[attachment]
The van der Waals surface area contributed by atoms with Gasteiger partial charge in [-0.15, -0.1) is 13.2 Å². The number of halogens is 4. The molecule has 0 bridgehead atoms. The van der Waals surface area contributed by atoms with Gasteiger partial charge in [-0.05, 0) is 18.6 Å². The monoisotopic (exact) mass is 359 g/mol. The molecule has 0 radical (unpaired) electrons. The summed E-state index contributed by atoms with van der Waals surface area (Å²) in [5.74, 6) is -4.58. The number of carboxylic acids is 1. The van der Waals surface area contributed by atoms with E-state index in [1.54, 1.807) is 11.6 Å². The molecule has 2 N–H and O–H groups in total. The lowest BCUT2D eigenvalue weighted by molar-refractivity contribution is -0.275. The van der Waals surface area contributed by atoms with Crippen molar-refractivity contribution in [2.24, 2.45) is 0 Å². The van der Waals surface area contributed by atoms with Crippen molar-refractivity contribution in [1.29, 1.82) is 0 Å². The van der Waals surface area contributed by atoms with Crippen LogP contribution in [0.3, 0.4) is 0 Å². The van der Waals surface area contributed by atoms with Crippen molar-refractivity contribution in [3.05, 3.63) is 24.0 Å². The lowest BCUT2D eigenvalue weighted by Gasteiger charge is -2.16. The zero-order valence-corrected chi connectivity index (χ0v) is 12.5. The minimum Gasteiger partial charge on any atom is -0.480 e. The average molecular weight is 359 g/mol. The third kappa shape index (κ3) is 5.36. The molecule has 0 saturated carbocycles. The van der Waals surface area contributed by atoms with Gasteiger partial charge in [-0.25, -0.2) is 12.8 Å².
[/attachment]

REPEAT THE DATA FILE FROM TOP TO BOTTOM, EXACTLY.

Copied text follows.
The van der Waals surface area contributed by atoms with Gasteiger partial charge in [-0.15, -0.1) is 13.2 Å². The number of halogens is 4. The molecule has 0 bridgehead atoms. The van der Waals surface area contributed by atoms with Gasteiger partial charge in [-0.05, 0) is 18.6 Å². The monoisotopic (exact) mass is 359 g/mol. The molecule has 0 radical (unpaired) electrons. The summed E-state index contributed by atoms with van der Waals surface area (Å²) in [5.74, 6) is -4.58. The number of carboxylic acids is 1. The van der Waals surface area contributed by atoms with E-state index in [1.54, 1.807) is 11.6 Å². The molecule has 2 N–H and O–H groups in total. The lowest BCUT2D eigenvalue weighted by molar-refractivity contribution is -0.275. The van der Waals surface area contributed by atoms with Crippen molar-refractivity contribution in [2.24, 2.45) is 0 Å². The van der Waals surface area contributed by atoms with Crippen molar-refractivity contribution in [1.29, 1.82) is 0 Å². The van der Waals surface area contributed by atoms with Crippen LogP contribution in [0.3, 0.4) is 0 Å². The van der Waals surface area contributed by atoms with Crippen molar-refractivity contribution in [3.05, 3.63) is 24.0 Å². The lowest BCUT2D eigenvalue weighted by Gasteiger charge is -2.16. The zero-order valence-corrected chi connectivity index (χ0v) is 12.5. The minimum Gasteiger partial charge on any atom is -0.480 e. The average molecular weight is 359 g/mol. The third kappa shape index (κ3) is 5.36. The molecule has 0 saturated carbocycles. The van der Waals surface area contributed by atoms with Gasteiger partial charge in [-0.25, -0.2) is 12.8 Å².